calibrated to 0:31 following Carrillo et al. (2007).

The smoothed Taylor rules (i,, and x) are calibrated following

Gerlach-Kristen (2003), with priors analogous to those used by Smets and

Wouters (2003) and Benchimol and Fourçans (2012). In order to take pos-

sible behaviors of the central bank into consideration, we assign a higher

15

standard error to the Taylor rule coe¢ cients. The non-standard parameters’

mean priors of the augmented Taylor rules for k= 2 5are calibrated to

0:5, with a large standard error (relative to its prior mean) of 0:2.

All the standard errors of shocks are assumed to be distributed accord-

ing to inverted Gamma distributions, with prior means of 0:02. The latter

distribution ensures that these parameters have a positive support. The au-

toregressive parameters are all assumed to follow beta distributions. All these

distributions are centered around 0:75 and we take a common standard error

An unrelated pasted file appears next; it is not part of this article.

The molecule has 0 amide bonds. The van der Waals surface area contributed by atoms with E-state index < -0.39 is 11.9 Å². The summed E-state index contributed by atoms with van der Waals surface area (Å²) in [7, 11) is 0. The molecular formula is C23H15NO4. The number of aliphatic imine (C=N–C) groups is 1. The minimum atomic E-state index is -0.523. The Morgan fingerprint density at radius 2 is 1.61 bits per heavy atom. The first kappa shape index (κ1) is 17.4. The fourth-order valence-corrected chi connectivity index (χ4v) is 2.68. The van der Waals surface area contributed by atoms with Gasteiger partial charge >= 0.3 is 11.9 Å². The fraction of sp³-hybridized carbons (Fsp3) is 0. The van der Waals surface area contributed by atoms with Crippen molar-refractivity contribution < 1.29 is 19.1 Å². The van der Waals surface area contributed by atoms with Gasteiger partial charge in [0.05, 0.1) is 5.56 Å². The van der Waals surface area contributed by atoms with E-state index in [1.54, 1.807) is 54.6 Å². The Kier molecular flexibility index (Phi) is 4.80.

of 0:1for the shock persistence parameters, as in Smets and Wouters (2003).

The calibration of the parameters entering the time-varying component of

velocity is quite new. The prior mean of sis calibrated to one and, because

this calibration exercise is new, we assume a large standard deviation (0:50)

and a normal distribution. The prior mean of ms is calibrated to 0:50 and

theoretically constrained between zero and one. Thus, we assume a Beta

distribution for ms–which can be seen as a trade-o¤ parameter between

the two money demand shocks ("n;t and "p;t). Its standard deviation is not

assumed to be very large (0:1) with respect to its prior mean.

3.3 Estimations

The model is estimated using 52 observations of the Eurozone from 1999Q1

to 2012Q1 and the estimation of the implied posterior distribution of the

parameters under the …ve con…gurations of the Taylor rule is conducted us-

ing the Metropolis-Hastings algorithm5(ten distinct chains of 300,000 draws

each).